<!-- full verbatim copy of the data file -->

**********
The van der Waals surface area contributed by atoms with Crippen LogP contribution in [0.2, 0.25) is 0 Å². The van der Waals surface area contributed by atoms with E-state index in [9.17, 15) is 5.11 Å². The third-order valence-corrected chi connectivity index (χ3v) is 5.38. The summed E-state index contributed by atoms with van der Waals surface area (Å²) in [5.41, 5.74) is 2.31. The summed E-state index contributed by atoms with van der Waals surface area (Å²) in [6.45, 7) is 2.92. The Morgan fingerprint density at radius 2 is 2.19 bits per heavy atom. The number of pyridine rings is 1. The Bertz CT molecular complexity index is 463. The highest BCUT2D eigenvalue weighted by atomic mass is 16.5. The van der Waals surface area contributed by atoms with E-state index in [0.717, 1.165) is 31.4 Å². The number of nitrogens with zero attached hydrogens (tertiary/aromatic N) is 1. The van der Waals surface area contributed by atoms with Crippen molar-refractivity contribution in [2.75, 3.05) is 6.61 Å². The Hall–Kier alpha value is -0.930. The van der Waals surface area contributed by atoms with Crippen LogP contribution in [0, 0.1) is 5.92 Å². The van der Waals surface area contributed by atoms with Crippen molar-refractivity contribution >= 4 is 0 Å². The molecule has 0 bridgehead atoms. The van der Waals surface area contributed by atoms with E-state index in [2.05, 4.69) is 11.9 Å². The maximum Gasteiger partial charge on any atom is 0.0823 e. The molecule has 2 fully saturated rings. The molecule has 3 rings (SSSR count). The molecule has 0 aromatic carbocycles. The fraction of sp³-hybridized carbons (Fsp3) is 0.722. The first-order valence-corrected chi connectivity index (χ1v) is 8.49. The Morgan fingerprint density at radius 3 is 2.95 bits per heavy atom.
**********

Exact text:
The van der Waals surface area contributed by atoms with Crippen LogP contribution in [0.2, 0.25) is 0 Å². The van der Waals surface area contributed by atoms with E-state index in [9.17, 15) is 5.11 Å². The third-order valence-corrected chi connectivity index (χ3v) is 5.38. The summed E-state index contributed by atoms with van der Waals surface area (Å²) in [5.41, 5.74) is 2.31. The summed E-state index contributed by atoms with van der Waals surface area (Å²) in [6.45, 7) is 2.92. The Morgan fingerprint density at radius 2 is 2.19 bits per heavy atom. The number of pyridine rings is 1. The Bertz CT molecular complexity index is 463. The highest BCUT2D eigenvalue weighted by atomic mass is 16.5. The van der Waals surface area contributed by atoms with E-state index in [0.717, 1.165) is 31.4 Å². The number of nitrogens with zero attached hydrogens (tertiary/aromatic N) is 1. The van der Waals surface area contributed by atoms with Crippen molar-refractivity contribution in [2.75, 3.05) is 6.61 Å². The Hall–Kier alpha value is -0.930. The van der Waals surface area contributed by atoms with Crippen LogP contribution in [0, 0.1) is 5.92 Å². The van der Waals surface area contributed by atoms with Crippen molar-refractivity contribution >= 4 is 0 Å². The molecule has 0 bridgehead atoms. The van der Waals surface area contributed by atoms with E-state index in [2.05, 4.69) is 11.9 Å². The maximum Gasteiger partial charge on any atom is 0.0823 e. The molecule has 2 fully saturated rings. The molecule has 3 rings (SSSR count). The molecule has 0 aromatic carbocycles. The fraction of sp³-hybridized carbons (Fsp3) is 0.722. The first-order valence-corrected chi connectivity index (χ1v) is 8.49. The Morgan fingerprint density at radius 3 is 2.95 bits per heavy atom.